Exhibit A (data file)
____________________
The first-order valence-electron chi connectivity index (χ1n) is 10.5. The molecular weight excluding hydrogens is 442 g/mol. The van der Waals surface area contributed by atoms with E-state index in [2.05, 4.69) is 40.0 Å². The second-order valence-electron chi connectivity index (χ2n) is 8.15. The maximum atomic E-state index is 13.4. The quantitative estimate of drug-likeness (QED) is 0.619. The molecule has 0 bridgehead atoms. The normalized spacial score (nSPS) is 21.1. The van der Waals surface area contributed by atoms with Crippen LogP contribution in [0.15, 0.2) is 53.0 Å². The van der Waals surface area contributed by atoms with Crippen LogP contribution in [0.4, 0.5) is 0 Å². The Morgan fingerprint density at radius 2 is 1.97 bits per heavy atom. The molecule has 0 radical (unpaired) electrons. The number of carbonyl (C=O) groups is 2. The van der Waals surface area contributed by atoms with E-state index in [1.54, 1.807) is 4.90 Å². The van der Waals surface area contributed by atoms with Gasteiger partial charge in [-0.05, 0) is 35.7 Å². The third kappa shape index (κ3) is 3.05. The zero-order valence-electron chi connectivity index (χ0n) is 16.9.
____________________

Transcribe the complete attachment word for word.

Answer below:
The first-order valence-electron chi connectivity index (χ1n) is 10.5. The molecular weight excluding hydrogens is 442 g/mol. The van der Waals surface area contributed by atoms with E-state index in [2.05, 4.69) is 40.0 Å². The second-order valence-electron chi connectivity index (χ2n) is 8.15. The maximum atomic E-state index is 13.4. The quantitative estimate of drug-likeness (QED) is 0.619. The molecule has 0 bridgehead atoms. The normalized spacial score (nSPS) is 21.1. The van der Waals surface area contributed by atoms with Crippen LogP contribution in [0.15, 0.2) is 53.0 Å². The van der Waals surface area contributed by atoms with Crippen LogP contribution in [0.4, 0.5) is 0 Å². The Morgan fingerprint density at radius 2 is 1.97 bits per heavy atom. The molecule has 0 radical (unpaired) electrons. The number of carbonyl (C=O) groups is 2. The van der Waals surface area contributed by atoms with E-state index in [1.54, 1.807) is 4.90 Å². The van der Waals surface area contributed by atoms with Gasteiger partial charge in [-0.05, 0) is 35.7 Å². The third kappa shape index (κ3) is 3.05. The zero-order valence-electron chi connectivity index (χ0n) is 16.9.